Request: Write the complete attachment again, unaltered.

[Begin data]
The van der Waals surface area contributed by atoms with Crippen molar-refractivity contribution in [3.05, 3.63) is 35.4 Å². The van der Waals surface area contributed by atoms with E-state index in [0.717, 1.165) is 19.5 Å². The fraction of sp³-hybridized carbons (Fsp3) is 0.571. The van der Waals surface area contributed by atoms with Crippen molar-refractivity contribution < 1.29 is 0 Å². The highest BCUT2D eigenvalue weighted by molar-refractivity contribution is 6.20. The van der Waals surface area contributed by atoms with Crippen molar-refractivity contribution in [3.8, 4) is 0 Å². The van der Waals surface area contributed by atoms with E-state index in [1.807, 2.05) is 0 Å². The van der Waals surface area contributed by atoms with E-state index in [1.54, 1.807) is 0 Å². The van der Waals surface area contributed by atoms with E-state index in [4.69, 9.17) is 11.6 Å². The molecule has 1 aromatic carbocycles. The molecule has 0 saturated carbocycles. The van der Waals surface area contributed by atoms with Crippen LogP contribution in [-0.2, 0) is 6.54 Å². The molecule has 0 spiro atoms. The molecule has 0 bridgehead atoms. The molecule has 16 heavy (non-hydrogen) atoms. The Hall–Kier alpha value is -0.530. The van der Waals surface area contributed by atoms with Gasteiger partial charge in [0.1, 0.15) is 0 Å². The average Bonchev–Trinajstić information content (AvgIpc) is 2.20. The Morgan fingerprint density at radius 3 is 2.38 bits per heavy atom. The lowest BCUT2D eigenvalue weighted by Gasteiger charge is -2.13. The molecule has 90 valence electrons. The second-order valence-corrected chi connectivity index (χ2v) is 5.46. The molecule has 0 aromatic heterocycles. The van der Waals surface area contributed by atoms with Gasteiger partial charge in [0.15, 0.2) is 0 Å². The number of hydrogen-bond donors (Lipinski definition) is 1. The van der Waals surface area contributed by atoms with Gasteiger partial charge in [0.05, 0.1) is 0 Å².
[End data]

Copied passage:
The van der Waals surface area contributed by atoms with Crippen molar-refractivity contribution in [3.05, 3.63) is 35.4 Å². The van der Waals surface area contributed by atoms with E-state index in [0.717, 1.165) is 19.5 Å². The fraction of sp³-hybridized carbons (Fsp3) is 0.571. The van der Waals surface area contributed by atoms with Crippen molar-refractivity contribution < 1.29 is 0 Å². The highest BCUT2D eigenvalue weighted by molar-refractivity contribution is 6.20. The van der Waals surface area contributed by atoms with Crippen molar-refractivity contribution in [3.8, 4) is 0 Å². The van der Waals surface area contributed by atoms with E-state index in [1.807, 2.05) is 0 Å². The van der Waals surface area contributed by atoms with E-state index in [1.54, 1.807) is 0 Å². The van der Waals surface area contributed by atoms with E-state index in [4.69, 9.17) is 11.6 Å². The molecule has 1 aromatic carbocycles. The molecule has 0 saturated carbocycles. The van der Waals surface area contributed by atoms with Crippen LogP contribution in [-0.2, 0) is 6.54 Å². The molecule has 0 spiro atoms. The molecule has 0 bridgehead atoms. The molecule has 16 heavy (non-hydrogen) atoms. The Hall–Kier alpha value is -0.530. The van der Waals surface area contributed by atoms with Gasteiger partial charge in [0.1, 0.15) is 0 Å². The average Bonchev–Trinajstić information content (AvgIpc) is 2.20. The Morgan fingerprint density at radius 3 is 2.38 bits per heavy atom. The lowest BCUT2D eigenvalue weighted by Gasteiger charge is -2.13. The molecule has 90 valence electrons. The second-order valence-corrected chi connectivity index (χ2v) is 5.46. The molecule has 0 aromatic heterocycles. The van der Waals surface area contributed by atoms with Gasteiger partial charge in [0.15, 0.2) is 0 Å². The number of hydrogen-bond donors (Lipinski definition) is 1. The van der Waals surface area contributed by atoms with Gasteiger partial charge in [0.05, 0.1) is 0 Å².